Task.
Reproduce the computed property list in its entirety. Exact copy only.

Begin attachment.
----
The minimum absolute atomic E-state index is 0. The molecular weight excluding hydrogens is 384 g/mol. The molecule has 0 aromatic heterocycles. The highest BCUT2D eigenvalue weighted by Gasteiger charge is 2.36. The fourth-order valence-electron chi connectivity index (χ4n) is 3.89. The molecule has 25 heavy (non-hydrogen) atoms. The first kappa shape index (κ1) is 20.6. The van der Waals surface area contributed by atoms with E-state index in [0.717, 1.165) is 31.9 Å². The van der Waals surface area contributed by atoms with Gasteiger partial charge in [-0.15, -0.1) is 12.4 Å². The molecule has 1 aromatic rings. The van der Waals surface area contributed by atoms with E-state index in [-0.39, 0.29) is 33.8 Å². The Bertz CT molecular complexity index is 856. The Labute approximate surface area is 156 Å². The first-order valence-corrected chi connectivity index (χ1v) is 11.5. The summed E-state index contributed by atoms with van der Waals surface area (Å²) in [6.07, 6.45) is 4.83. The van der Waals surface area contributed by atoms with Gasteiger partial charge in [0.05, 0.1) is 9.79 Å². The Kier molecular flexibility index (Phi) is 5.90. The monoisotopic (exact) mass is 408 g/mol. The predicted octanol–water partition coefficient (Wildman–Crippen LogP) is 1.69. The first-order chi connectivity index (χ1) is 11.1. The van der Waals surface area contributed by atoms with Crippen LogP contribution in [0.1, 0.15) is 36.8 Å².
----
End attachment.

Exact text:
The minimum absolute atomic E-state index is 0. The molecular weight excluding hydrogens is 384 g/mol. The molecule has 0 aromatic heterocycles. The highest BCUT2D eigenvalue weighted by Gasteiger charge is 2.36. The fourth-order valence-electron chi connectivity index (χ4n) is 3.89. The molecule has 25 heavy (non-hydrogen) atoms. The first kappa shape index (κ1) is 20.6. The van der Waals surface area contributed by atoms with E-state index in [0.717, 1.165) is 31.9 Å². The van der Waals surface area contributed by atoms with Gasteiger partial charge in [-0.15, -0.1) is 12.4 Å². The molecule has 1 aromatic rings. The van der Waals surface area contributed by atoms with E-state index in [-0.39, 0.29) is 33.8 Å². The Bertz CT molecular complexity index is 856. The Labute approximate surface area is 156 Å². The first-order valence-corrected chi connectivity index (χ1v) is 11.5. The summed E-state index contributed by atoms with van der Waals surface area (Å²) in [6.07, 6.45) is 4.83. The van der Waals surface area contributed by atoms with Gasteiger partial charge in [0.05, 0.1) is 9.79 Å². The Kier molecular flexibility index (Phi) is 5.90. The monoisotopic (exact) mass is 408 g/mol. The predicted octanol–water partition coefficient (Wildman–Crippen LogP) is 1.69. The first-order chi connectivity index (χ1) is 11.1. The van der Waals surface area contributed by atoms with Crippen LogP contribution in [0.1, 0.15) is 36.8 Å².